In the latest of our series we put the QIPCO 2000 Guineas winner under the microscope.
Horse: MAGNA GRECIA
Trainer: Aidan O’Brien. Regular jockey: Donnacha O’Brien.
Races: 6. Wins: 3. Group 1 wins: 2. Prize-money: £457,666
Form in Champions Series races: 10. Official rating: 118
Aidan O’Brien became the first trainer in more than 180 years to win three successive renewals of the QIPCO 2000 Guineas when Magna Grecia galloped home ahead of his 18 rivals in the first Classic of the 2019 season.
The decisive manner of his victory at Newmarket, gained at the main expense of King Of Change, suggested he would be a significant force over a mile for the rest of the year but it was not to be.
He finished a below-par fifth when a leading fancy for the Tattersalls Irish 2000 Guineas at the Curragh on his next start, when it was subsequently discovered that he had suffered a hamstring injury.
Magna Grecia was on the sidelines for the summer recuperating before he belatedly reappeared in the QIPCO-sponsored Queen Elizabeth II Stakes at Ascot on QIPCO British Champions Day.
He was well-fancied at 13/2 but folded tamely from two out on the heavy going and trailed home well beaten behind King Of Change, who he had beaten so convincingly at Headquarters.
It was a disappointing end to what had been such an explosive start to the campaign.
Let’s go back to the beginning.
O’Brien had a challenging 2018 with a soggy spring at Ballydoyle followed by a virus that affected all his horses.
His juveniles were among those to suffer and it was not until the final day of September that Magna Grecia, a 340,000gns purchase at Tattersalls, made his debut.
Under a month later, he had squeezed in three quick runs, won in Group 1 company and established himself as among the best of his generation. He was among our New Kids On The Block during the winter.
A handsome son of Invincible Spirit, out of Galileo mare Cabaret, Magna Grecia went off 2/1 favourite for a 12-runner maiden at Naas on his debut and, never far away, quickened up smartly to win easily..
He was in action only 13 days later when contesting the Group 3 Masar Godolphin Autumn Stakes over a mile at Newmarket. He and Persian Moon, the unbeaten French raider, dominated the betting and the race itself – pulling clear of their six rivals in an exciting tussle.
The more experienced Persian Moon prevailed by a neck but Magna Grecia emerged with his reputation enhanced.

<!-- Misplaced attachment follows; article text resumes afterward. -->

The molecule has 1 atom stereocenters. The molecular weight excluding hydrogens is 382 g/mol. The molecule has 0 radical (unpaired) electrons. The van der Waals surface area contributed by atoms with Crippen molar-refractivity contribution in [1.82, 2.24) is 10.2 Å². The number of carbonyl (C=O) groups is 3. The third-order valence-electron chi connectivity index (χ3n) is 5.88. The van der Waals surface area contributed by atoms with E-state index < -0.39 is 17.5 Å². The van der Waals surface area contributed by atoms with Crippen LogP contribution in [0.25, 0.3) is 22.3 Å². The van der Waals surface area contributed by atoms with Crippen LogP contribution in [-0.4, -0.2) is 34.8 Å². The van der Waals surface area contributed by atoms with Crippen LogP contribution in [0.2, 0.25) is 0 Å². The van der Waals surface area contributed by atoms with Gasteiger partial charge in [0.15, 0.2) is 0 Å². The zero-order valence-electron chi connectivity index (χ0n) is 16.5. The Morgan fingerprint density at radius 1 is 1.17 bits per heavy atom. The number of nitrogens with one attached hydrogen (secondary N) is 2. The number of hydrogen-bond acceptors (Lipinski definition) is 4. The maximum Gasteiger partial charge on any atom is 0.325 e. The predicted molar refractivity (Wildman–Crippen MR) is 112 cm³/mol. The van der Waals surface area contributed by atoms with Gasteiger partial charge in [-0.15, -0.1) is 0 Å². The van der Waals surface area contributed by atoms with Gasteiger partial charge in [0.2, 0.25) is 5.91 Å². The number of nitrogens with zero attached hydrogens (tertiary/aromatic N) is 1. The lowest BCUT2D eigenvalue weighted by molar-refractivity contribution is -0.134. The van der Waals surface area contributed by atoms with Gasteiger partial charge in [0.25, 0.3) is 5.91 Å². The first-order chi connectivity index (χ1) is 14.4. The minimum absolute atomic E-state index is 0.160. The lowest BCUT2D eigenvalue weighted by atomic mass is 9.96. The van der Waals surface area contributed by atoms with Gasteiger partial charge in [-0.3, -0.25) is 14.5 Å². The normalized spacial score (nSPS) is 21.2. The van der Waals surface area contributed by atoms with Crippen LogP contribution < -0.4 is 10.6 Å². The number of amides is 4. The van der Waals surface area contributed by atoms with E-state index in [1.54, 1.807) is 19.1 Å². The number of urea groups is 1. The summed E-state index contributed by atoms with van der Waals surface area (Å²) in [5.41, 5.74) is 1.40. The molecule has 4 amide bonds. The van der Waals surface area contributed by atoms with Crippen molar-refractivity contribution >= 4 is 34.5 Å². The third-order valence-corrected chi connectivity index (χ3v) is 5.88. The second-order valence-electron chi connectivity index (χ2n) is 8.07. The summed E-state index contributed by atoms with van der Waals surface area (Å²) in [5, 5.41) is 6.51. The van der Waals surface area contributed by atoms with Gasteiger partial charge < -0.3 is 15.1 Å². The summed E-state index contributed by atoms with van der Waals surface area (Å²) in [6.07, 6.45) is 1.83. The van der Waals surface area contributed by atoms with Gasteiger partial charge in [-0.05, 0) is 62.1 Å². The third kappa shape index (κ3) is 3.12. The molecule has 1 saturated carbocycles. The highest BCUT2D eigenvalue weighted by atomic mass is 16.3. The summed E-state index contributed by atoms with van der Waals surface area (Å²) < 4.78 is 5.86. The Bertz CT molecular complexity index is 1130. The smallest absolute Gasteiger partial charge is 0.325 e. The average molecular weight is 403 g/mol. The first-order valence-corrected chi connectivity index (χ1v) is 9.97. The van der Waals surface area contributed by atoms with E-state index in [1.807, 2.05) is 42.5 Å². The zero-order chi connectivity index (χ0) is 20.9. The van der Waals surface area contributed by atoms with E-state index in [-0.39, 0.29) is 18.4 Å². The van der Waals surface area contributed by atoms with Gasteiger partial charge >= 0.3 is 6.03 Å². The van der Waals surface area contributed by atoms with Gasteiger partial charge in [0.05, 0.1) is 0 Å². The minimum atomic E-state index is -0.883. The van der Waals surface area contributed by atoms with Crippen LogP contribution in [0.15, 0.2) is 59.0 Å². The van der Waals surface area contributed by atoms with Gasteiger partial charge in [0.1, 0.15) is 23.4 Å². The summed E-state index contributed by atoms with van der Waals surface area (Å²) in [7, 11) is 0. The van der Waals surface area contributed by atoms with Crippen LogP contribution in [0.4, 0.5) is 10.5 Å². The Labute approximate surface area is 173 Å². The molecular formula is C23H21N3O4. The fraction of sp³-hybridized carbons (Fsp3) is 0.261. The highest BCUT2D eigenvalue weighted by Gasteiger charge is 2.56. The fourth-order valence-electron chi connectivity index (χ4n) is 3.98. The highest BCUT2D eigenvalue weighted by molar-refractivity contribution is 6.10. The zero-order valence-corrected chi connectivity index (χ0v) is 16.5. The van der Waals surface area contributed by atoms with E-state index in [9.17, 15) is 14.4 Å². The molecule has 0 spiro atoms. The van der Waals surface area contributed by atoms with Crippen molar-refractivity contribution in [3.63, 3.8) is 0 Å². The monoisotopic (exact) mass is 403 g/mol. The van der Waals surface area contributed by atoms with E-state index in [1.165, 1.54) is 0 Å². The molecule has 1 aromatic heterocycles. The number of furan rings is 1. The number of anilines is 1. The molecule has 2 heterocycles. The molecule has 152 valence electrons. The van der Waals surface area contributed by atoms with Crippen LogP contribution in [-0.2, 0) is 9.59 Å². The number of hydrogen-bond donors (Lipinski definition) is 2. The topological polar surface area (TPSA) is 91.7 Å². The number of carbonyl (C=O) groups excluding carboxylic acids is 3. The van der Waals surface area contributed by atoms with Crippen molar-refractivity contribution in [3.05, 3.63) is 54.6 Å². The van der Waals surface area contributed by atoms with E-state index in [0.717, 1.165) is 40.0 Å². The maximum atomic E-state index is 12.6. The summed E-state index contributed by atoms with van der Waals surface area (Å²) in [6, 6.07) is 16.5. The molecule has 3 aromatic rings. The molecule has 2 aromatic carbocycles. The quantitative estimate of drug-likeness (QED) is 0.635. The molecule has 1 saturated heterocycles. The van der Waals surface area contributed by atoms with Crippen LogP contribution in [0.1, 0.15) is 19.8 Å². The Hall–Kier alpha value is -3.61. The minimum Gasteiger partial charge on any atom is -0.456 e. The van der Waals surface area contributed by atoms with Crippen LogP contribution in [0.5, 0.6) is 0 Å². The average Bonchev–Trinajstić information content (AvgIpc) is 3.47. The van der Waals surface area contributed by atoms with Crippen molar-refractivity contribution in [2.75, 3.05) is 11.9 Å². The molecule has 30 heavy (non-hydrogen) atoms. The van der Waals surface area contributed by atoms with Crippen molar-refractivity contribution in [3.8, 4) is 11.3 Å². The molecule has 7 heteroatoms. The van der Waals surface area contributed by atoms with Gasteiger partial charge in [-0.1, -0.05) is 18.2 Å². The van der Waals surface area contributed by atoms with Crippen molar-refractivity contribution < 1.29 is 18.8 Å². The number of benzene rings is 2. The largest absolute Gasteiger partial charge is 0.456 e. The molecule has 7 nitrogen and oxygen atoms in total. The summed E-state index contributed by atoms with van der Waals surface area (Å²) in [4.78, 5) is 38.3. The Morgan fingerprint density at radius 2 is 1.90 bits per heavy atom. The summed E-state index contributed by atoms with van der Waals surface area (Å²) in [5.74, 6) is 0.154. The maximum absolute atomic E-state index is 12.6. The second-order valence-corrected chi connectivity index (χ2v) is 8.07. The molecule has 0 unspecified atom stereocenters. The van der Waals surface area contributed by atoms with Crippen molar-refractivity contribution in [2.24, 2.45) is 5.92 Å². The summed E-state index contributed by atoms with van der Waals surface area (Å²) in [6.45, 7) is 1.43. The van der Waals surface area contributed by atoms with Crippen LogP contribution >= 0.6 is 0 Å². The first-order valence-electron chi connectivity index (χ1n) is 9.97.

Just a fortnight later, he started 2/1 favourite for the 11-runner Vertem Futurity Trophy Stakes at Doncaster.
The Group 1 contest produced a blanket finish, with little more than a length separating the first five home.
Magna Grecia knuckled down well to win by a head from Phoenix Of Spain, who would go on to win the Irish 2000 Guineas. Circus Maximus finished fourth and would also go on to thrive at three.
It had to be his decisive triumph in the QIPCO 2000 Guineas at Newmarket.
Like O’Brien’s previous nine winners of the race, he was making his seasonal reappearance, although jockey bookings and the betting suggested he was the stable second string.
The unbeaten Ten Sovereigns, winner of the Middle Park the previous year, was the mount of Ryan Moore and went off 9/4 favourite, with Magna Grecia starting 11-2 under Donnacha O’Brien.
Most of the 19 runners raced centre to far side but O’Brien Jr stuck to the stands’ rail with Shine So Bright, a habitual front-runner, and King Of Change.
Shine So Bright , the Free handicap winner, gave his pursuers a great tow and, when he began to falter, they swept past.
Magna Grecia powered clear in the closing stages without looking fully extended and at the line he had two-and-a-half lengths to spare over King Of Change, who was 66/1 but later in the year would land the QIPCO-sponsored Queen Elizabeth II Stakes on QIPCO British Champions Day.
Skardu and Madhmoon were the next pair home, with Ten Sovereigns fading into fifth. He would subsequently drop back in trip and win the Darley July Cup.
WHAT THEY SAID ABOUT HIM:
“He’s such a lovely straightforward horse, he’s become very pacey, he’s a strong traveller now and is very uncomplicated.
“We were a bit worried that he was up the near side and away from a lot of the other fancied horses but Donnacha got him into a terrific position and into a lovely rhythm. It looked a well-run race which would have helped him.
“John [Magnier] knows pedigrees like nobody, he’s been putting pedigrees together all his life and he always thought that he would be a miler.”
Aidan O’Brien after the QIPCO 2000 Guineas
“Magna Grecia is a top-class prospect by the sire of Kingman. He’s got the pedigree and the good looks, and he beat so many good horses in both the Vertem Futurity and the 2000 Guineas.”
Coolmore’s director of sales David O’Loughlin
WHAT SHOULD WE EXPECT FROM HIS OFFSPRING:
Magna Grecia was in his element over a mile, as befits a son of Invincible Spirit, whose offspring have generally been sprinters or milers,.
Would he have been effective over a bit further? The fact he won over a mile on easy ground as a juvenile offers encouragement, as did the way he stayed on strongly in the QIPCO 2000 Guineas.
However, he never beyond eight furlongs during a career restricted to six starts.
Regardless of that, if you were betting on him siring a Classic winner, then a Guineas victor would no doubt be favourite.
The mares who arrive at his door will clearly be a key factor but his family history points to him potentially at least having some useful two-year-olds among his stock.
The Coolmore stallion’s initial covering fee has been set at 22,500 euros.
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